Of course, he was in the slammer for a bombing conviction, so I suppose we shouldn’t be surprised that he would do something that would put someone’s life at risk.

Team Kimberlin Post of the Day


The two RICO LOLsuits that The Dread Pro-Se Kimberlin has filed against me were not his first venture into RICO madness. This is from the section in Mark Singer’s book Citizen K about TDPK in-prison business selling porn.

In January 1987, in federal court in Madison, Wisconsin, Kimberlin sued Crest Paragon Productions, alleging false advertising, breach of contract, mail fraud, conspiracy, and violations of the Racketeer Influenced and Corrupt Organizations Act (RICO). According to the complaint, instead of thirty magazines and sixteen books Kimberlin expected when he responded to a back-of-the-book advertisement placed by Crest Paragon, he was sent “fifteen pamphlets and three paperback books of low quality.” He described this material to me as “real old four-by-six black-and-white pictures that looked like they were from the 1960s and came from England.” The tepid paperbacks had titles like Making a Score and Coed Cohabitation. When Kimberlin wrote a letter demanding the material he had originally ordered, the defendant had the temerity to offer instead “sexual aids,” including, Kimberlin noted, “a live-size inflatable doll, dildos, and a vibrating plastic vagina.”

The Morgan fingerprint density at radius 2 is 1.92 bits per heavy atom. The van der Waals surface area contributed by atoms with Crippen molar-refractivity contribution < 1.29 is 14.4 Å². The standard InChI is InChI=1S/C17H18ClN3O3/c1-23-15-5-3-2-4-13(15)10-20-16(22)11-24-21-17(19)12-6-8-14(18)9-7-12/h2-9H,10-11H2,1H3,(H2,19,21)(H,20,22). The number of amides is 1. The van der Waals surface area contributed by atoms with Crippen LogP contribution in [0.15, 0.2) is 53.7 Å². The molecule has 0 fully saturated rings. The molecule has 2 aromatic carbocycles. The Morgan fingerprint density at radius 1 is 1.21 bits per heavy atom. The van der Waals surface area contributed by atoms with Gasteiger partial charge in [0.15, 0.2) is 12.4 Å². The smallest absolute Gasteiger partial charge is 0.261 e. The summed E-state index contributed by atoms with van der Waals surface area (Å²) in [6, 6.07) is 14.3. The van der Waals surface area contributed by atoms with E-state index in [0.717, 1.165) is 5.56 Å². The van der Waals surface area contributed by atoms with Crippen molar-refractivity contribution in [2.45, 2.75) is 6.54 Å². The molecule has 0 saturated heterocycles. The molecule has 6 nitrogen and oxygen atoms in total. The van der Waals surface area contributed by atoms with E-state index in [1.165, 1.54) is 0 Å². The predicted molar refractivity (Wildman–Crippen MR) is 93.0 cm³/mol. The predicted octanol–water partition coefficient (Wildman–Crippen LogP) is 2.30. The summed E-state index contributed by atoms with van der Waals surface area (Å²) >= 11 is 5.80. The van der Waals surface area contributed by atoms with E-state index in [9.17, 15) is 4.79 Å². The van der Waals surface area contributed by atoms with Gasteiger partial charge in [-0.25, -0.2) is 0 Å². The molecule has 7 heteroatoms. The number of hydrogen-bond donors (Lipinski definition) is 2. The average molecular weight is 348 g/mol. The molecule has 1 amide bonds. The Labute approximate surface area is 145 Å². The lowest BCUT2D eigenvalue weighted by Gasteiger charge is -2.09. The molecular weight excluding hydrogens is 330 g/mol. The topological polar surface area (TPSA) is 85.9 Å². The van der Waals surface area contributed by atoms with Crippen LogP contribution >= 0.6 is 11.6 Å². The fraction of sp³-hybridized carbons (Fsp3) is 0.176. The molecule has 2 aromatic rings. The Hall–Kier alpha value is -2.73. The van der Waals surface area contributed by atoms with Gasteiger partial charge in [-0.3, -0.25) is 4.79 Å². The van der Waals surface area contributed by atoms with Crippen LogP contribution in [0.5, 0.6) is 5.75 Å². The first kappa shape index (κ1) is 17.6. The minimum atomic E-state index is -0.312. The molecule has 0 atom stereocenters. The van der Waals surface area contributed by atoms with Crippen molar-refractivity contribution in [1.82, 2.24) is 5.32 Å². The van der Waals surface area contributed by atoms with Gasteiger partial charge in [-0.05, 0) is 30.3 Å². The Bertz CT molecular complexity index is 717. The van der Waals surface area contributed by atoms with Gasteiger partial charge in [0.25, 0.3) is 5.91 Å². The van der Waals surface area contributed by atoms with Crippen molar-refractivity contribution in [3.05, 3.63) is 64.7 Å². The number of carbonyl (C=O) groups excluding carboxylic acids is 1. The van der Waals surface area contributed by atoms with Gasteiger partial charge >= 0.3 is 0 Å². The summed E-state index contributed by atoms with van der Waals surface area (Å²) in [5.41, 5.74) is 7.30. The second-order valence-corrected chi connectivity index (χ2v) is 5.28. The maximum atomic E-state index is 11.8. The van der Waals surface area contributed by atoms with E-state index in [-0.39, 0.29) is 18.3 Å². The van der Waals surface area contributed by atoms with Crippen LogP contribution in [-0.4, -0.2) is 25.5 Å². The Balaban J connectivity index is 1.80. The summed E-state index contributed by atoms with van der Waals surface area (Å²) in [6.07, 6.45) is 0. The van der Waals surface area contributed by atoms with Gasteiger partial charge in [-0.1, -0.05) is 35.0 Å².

Though Kimberlin felt conflicted because “I could have made a fortune on that stuff inside prison if it wasn’t contraband,” mainly he felt compelled to sue. He asked for compensatory and punitive damages totaling $150,000. After “a fucking Reagan appointee” dismissed the suit on procedural grounds, Brett appealed to the Seventh Circuit but was told he’d have to pay an additional filing fee. “I decided at that point I’d spent enough on this,” he said. “So I just blew if off.”

—p. 203

So far, it looks like he’ll be three for three.

Team Kimberlin Post of the Day


As part of my background research on the Dread Pro-Se Kimberlin, I dug up a bunch of the reviews of his authorized biography Citizen K from when it was published in 1996. Considering that he hasn’t let the one year statute of limitations on defamation stop him from suing me over a non-defamatory blog post written more than a year before he filed suit, TDPK may want to consider adding these media outlets to the new suit he says he’s cooking up.